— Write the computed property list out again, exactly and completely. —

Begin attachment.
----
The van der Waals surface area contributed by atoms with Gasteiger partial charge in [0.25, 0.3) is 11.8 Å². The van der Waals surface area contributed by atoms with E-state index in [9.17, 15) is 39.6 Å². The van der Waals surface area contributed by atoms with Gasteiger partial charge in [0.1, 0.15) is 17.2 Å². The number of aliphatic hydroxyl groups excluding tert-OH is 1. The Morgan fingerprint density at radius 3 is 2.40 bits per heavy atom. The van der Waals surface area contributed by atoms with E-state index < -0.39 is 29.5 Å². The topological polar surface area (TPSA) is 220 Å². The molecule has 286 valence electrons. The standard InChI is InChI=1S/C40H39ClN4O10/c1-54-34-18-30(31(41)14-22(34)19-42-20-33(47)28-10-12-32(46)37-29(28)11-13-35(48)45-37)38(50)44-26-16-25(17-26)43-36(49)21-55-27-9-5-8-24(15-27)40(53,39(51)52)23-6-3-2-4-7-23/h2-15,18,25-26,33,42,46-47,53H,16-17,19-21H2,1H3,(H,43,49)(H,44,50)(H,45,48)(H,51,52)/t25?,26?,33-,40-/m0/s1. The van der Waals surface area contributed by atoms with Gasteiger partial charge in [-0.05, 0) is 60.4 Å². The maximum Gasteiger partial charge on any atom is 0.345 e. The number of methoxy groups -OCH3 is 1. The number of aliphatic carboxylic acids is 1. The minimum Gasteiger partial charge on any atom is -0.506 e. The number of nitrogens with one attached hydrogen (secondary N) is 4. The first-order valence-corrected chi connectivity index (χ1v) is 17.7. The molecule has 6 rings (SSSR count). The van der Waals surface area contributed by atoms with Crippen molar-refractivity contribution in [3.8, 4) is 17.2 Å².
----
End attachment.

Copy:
The van der Waals surface area contributed by atoms with Gasteiger partial charge in [0.25, 0.3) is 11.8 Å². The van der Waals surface area contributed by atoms with E-state index in [9.17, 15) is 39.6 Å². The van der Waals surface area contributed by atoms with Gasteiger partial charge in [0.1, 0.15) is 17.2 Å². The number of aliphatic hydroxyl groups excluding tert-OH is 1. The Morgan fingerprint density at radius 3 is 2.40 bits per heavy atom. The van der Waals surface area contributed by atoms with E-state index < -0.39 is 29.5 Å². The topological polar surface area (TPSA) is 220 Å². The molecule has 286 valence electrons. The standard InChI is InChI=1S/C40H39ClN4O10/c1-54-34-18-30(31(41)14-22(34)19-42-20-33(47)28-10-12-32(46)37-29(28)11-13-35(48)45-37)38(50)44-26-16-25(17-26)43-36(49)21-55-27-9-5-8-24(15-27)40(53,39(51)52)23-6-3-2-4-7-23/h2-15,18,25-26,33,42,46-47,53H,16-17,19-21H2,1H3,(H,43,49)(H,44,50)(H,45,48)(H,51,52)/t25?,26?,33-,40-/m0/s1. The van der Waals surface area contributed by atoms with Gasteiger partial charge in [-0.05, 0) is 60.4 Å². The maximum Gasteiger partial charge on any atom is 0.345 e. The number of methoxy groups -OCH3 is 1. The number of aliphatic carboxylic acids is 1. The minimum Gasteiger partial charge on any atom is -0.506 e. The number of nitrogens with one attached hydrogen (secondary N) is 4. The first-order valence-corrected chi connectivity index (χ1v) is 17.7. The molecule has 6 rings (SSSR count). The van der Waals surface area contributed by atoms with Crippen molar-refractivity contribution in [3.8, 4) is 17.2 Å².